- Most conferences and poster sessions provide a display area of 4 feet by 8 feet, but you do not need to create a poster that is 4 feet by 8 feet. You only have to create a poster that will fit within the display area.
- Utilize white space (or blank space) to keep your poster professional and clean. Do not fill every square inch with text, images, and graphs. A balance of white space and content will prevent your poster from looking chaotic and cluttered.
- Brevity is key! Opt for lists, images, graphs, and charts instead of thick paragraphs whenever possible.
- Consider using QR codes to link to supplemental materials. QR codes are square barcodes viewers can scan with their smartphones to find your contact information, a link to a webpage, or even an educational video. You can find free apps online to create QR codes.
Using Guides and Gridlines for Poster Layout
Guides and gridlines are non-printing horizontal and/or vertical lines that allow you to align your content when laying out your poster. The guides snap content into alignment, and the gridlines allow you to manually line up content.
All our PowerPoint poster templates come with a guide on the left and right side of each column of text.
To use the guides or gridlines on a PC or Mac:
- Open PowerPoint, and select View from the top menu.
- If a dialog box opens, select Gridlines and Guides; if the View menu appears in the toolbar at the top of the page, check the box for Guides or Gridlines.
- The guides or gridlines will appear on the slide, and you may align your content. These lines will NOT appear when printed.
To move a guide, simply click and drag it. As you do so, the cursor will display inches from the ruler so you always know exactly where the guide is.
To create more guides, hold down the Control key and then click and drag on a guide.
-Note: In PowerPoint 2003, you are limited to 8 horizontal guides and 8 vertical guides.
- Pick a background that makes your poster easy to read; consider using a solid, light color background with dark text. If a color combination is difficult to read on your screen, like a bright blue background with red text, then it will be difficult to read on the printed poster.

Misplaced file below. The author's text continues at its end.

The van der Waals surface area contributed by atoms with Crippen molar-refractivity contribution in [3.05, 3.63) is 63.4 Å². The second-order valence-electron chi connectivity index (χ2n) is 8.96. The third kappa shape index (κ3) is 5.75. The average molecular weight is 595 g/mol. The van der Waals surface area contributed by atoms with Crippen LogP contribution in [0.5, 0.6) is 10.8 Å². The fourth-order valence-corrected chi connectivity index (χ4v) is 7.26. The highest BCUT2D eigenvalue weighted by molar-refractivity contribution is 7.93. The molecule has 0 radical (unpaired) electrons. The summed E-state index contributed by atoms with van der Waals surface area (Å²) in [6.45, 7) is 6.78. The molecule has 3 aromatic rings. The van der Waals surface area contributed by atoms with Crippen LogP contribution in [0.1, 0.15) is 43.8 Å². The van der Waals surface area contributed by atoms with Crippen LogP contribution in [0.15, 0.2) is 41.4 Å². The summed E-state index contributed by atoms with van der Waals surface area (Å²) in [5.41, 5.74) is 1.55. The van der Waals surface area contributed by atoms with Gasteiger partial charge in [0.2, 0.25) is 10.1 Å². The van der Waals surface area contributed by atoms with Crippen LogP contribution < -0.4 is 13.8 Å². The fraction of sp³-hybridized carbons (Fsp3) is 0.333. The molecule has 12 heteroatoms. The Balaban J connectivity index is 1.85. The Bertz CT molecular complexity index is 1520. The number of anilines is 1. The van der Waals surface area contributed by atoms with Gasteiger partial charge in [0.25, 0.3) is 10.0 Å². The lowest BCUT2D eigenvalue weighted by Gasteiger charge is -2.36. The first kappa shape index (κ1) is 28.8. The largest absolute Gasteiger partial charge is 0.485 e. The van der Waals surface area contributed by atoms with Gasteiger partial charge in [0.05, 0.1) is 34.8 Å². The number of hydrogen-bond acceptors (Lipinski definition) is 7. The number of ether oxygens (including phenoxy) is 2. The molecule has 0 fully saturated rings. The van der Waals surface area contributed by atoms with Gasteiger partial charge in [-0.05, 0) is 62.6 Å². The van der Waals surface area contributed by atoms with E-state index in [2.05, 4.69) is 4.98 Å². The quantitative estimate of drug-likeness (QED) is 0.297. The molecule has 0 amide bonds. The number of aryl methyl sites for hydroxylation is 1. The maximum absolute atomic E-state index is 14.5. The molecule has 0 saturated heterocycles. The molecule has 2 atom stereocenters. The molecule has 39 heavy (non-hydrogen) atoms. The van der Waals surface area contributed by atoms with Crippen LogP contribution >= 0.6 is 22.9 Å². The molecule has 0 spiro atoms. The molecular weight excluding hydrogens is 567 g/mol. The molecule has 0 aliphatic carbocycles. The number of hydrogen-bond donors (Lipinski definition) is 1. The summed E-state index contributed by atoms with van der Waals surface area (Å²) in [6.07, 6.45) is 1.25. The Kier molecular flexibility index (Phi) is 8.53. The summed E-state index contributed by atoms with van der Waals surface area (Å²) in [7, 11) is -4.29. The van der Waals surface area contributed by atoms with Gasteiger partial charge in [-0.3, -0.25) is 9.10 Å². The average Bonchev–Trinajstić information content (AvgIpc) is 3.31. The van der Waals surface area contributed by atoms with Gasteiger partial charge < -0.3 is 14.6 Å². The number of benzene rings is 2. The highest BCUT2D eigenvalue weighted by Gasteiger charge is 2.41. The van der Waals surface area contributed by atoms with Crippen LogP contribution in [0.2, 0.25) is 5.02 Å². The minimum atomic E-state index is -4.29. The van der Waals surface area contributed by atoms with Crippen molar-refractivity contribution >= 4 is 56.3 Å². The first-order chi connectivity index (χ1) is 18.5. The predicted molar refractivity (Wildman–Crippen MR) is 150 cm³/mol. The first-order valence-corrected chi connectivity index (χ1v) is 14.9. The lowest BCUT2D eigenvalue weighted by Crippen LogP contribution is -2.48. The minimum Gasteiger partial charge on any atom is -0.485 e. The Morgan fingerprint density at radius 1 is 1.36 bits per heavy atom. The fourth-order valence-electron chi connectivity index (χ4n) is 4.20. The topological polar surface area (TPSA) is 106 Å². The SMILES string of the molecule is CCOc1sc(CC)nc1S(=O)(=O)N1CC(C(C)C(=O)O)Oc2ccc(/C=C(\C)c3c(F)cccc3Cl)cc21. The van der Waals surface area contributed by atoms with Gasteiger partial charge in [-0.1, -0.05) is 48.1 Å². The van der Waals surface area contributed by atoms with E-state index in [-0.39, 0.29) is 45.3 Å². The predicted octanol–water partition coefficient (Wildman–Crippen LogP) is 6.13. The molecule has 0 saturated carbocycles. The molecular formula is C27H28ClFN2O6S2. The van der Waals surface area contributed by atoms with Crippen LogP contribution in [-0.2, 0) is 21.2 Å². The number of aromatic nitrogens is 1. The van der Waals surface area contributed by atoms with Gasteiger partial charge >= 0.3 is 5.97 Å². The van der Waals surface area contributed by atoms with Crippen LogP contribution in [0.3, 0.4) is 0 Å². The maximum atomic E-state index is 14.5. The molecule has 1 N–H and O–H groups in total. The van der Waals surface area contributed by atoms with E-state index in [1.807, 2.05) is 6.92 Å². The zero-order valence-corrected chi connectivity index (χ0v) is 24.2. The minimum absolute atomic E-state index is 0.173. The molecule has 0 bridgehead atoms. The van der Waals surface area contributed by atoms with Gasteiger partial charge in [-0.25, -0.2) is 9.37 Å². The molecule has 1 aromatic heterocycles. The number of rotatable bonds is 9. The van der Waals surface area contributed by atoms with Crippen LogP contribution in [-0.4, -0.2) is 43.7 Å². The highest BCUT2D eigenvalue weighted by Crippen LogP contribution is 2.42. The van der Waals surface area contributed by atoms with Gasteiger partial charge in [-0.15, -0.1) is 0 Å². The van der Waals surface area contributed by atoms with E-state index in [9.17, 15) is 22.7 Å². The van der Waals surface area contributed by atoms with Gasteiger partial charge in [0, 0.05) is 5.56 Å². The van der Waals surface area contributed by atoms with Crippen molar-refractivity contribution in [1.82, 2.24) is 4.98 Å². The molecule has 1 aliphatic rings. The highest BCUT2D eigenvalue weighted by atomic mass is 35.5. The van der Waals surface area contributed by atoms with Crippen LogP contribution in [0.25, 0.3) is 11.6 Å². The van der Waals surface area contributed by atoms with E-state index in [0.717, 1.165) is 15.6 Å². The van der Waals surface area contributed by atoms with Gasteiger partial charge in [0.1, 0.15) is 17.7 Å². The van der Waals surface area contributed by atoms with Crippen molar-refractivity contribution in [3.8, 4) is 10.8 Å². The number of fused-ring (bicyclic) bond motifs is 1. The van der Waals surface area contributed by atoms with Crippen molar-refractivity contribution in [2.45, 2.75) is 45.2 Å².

- Avoid using specialty colors because they will not reproduce exactly the same on the printed poster.
- Using WordArt, semitransparent fills, and textured backgrounds can be unpredictable when printed. Use these features at your own risk!
- Use mixed upper case for titles (This is Mixed Case) and sentence case text for body text (This is sentence case). All caps (THIS IS ALL CAPS) can be difficult to read, so use sparingly.
Reviewing the Poster
Edit and revise your final poster at least twice before submitting to the poster center. Use the following as a final check list:
- Slide size: Double check the conference or poster session sizing guidelines, and check your slide’s sizing (visit Page Setup for directions).
- Spacing Issues: Look for overlapping images or text boxes, content hanging off slide, and more.
- PRO TIP: Make sure your poster content is NOT close to the edge of the slide. Adjust content so there is a .25" margin of blank space. Content near the edge of the slide may be cut off on printing.
- Alignment: Straighten columns of text boxes and images, level rows of title boxes, center content on slide, and more using the guides or gridlines.
- Images and graphics: Zoom in to 100% and check for blurry graphics, graphics without labels, or missing details. If images are blurry at 100% they will appear blurry on the poster.
- Font inconsistencies: Zoom in to 100% and scan conten for differences in font style, font size, font colors, and other inconsistencies. You may not notice these errors zoomed out!
- Spelling and grammar errors: Read text zoomed in at 100% and look for spelling errors, grammar mistakes, missing punctuation, and more.